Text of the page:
Interactive store to boost NZ profile in China amid border closures

By Anuja Nadkarni
The store displays statues of sheep and cows on fake grass, and has virtual reality counters where consumers can experience New Zealand's tourist hotspots. Photo: Supplied

Statues of sheep on fake grass and virtual reality whale watching - while borders remain shut, Kiwi companies are reminding Chinese shoppers what NZ has to offer

Health products firm Alpha Group has opened an interactive store in one of China’s fast growing cities, Xiamen, to help Kiwi exporters crack the market amid closed borders.

Light on products, Alpha Group’s Kiwiso store was an exhibition of New Zealand.

Located in a high-end shopping mall in Xiamen, Kiwiso displayed statues of sheep and cows on fake grass, had virtual reality kiosks where consumers could experience cycling through The Redwoods in Rotorua or go whale watching in Kaikoura, alongside the 30 Kiwi wellness products.

Kiwiso commercial lead Mike Arand said because e-commerce was still an entrenched way of shopping for Chinese consumers, the store aimed to introduce consumers to unique New Zealand brands they could later shop for through Kiwiso’s app.

“The intention is not to stack it up like a supermarket, but to keep it sparse on the product front and give people a real experience of New Zealand, which is more important right at this time because obviously travel is pretty limited,” Arand said.



The company would “double down” on encouraging customers to visit New Zealand once borders to China reopened, Arand said.

China has been viewed as the golden goose for exporters around the world, and Kiwi exporters have had to compete hard with foreign multinational giants to get place on store shelves there.

A report by New Zealand Trade and Enterprise that surveyed 700 Kiwi firms from 2015 to just before the Covid-19 pandemic last year found the major hiccup for exporters was building brand awareness in China.

Nelson company Forest Herbs Research, which owned the brand Kolorex, known for its horopito extract in products, was one such brand that struggled to establish in China.

“If you haven’t got a really strong partner, you’re basically disposable.”
– Peter Butler, Forest Herbs Research

Its director Peter Butler said Covid-19 had made it even harder to establish in the country and until this year, the company’s biggest export market was Italy.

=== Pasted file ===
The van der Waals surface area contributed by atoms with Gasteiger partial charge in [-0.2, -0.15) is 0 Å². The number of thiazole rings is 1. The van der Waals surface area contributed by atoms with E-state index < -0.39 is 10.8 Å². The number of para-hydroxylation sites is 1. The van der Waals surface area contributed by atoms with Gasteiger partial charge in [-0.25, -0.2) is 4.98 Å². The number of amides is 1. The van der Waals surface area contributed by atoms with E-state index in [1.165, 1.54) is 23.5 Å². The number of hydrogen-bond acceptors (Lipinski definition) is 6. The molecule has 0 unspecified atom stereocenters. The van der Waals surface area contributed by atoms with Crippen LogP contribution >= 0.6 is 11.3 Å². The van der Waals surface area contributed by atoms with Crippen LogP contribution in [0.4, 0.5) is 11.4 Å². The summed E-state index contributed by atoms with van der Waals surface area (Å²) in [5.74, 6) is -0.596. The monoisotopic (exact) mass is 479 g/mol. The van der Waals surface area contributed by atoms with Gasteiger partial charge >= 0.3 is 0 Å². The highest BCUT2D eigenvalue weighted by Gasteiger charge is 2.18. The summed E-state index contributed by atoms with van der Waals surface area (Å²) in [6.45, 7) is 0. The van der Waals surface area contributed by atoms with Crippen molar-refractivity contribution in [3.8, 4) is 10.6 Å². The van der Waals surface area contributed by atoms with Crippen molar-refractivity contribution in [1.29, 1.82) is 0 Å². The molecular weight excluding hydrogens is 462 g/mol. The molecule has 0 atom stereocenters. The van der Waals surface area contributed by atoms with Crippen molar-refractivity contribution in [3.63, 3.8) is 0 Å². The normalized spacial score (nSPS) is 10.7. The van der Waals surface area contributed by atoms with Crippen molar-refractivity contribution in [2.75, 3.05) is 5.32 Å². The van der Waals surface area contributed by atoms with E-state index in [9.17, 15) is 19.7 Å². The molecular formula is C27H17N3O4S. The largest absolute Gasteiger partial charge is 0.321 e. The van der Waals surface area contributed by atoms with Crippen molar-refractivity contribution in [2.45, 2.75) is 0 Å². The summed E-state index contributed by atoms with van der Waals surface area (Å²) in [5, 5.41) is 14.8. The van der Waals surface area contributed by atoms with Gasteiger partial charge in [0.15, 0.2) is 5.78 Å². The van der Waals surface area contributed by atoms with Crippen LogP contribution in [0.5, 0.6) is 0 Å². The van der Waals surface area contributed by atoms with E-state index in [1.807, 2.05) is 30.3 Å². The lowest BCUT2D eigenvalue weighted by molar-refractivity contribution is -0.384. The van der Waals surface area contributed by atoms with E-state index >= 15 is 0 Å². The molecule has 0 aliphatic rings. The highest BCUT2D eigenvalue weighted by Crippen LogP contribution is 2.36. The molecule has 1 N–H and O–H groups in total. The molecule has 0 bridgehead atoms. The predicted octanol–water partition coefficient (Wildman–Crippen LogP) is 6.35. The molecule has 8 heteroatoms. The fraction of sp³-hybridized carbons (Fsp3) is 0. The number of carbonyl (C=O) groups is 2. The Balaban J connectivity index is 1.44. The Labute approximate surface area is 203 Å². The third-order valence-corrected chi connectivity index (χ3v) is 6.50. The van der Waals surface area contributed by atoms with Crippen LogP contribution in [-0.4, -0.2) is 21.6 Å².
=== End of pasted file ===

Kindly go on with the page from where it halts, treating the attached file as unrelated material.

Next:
But Kiwiso’s order for products to sell through its Xiamen store bumped Italy from the top spot, making China now its biggest export market.

"Their order stretched out our manufacturer," Butler said.

Butler said having a well-established partner in China was critical to entering the market. 

“A lot of New Zealand companies, like A2 Milk, have just got hammered after a great year or two because they weren’t closely aligned with the locals.

“If you haven’t got a really strong partner, you’re basically disposable.”

Butler said Forest Herbs Research’s second attempt at China seemed more promising.

Alpha Group opened Kiwiso this week to a crowd of Chinese influencers and had more than 100,000 downloads of its app in two days. Photo: Supplied

“We've been waiting 30 years for this opportunity. We’ve seen how other New Zealand ingredients, like mānuka honey, do so well there. Horopito is slowly gaining traction worldwide and we could make it the next mānuka honey.

“It’s time for the horopito to have its day in the sun.”

Alpha Group was founded by Massey University Professor Yihuai Gao, a mycologist whose work has focused on researching the health benefits of fungi, in 1998.

The health supplements business grew from one store on Dominion Road in Auckland, to a chain of about 1000 stores across China and Southeast Asia in two decades.

Arand said the Kiwiso concept had been two years in the making and leveraged the parent company Alpha Groups’ well-established distribution channels in China. 

He said setting up a physical shop in China was important because Chinese consumers were moving towards shopping locally since the Covid pandemic and being present physically was important to garner their attention. 

“All it means is we're just going to be better at what we do from New Zealand.”

The store features 30 Kiwi wellness brands. Photo: Supplied

He said the opening of the store came at a good time, ahead of the upcoming shopping festivals Golden Week in October and Singles’ Day in November.

The core categories Kiwiso catered for were food and beverage, mum and baby products, as well as personal hygiene, supplements and pet wellness products.

“We don't just want to sell a pack of cornflakes, it's got to be something that's got some special ingredient. And we'll work with the companies to develop that.”

Alpha Group opened Kiwiso this week to a crowd of Chinese influencers, and had more than 100,000 downloads of its app in two days.

The company planned to open 40 Kiwiso stores throughout China over the next three years and to increase its product range to 80 by early next year.


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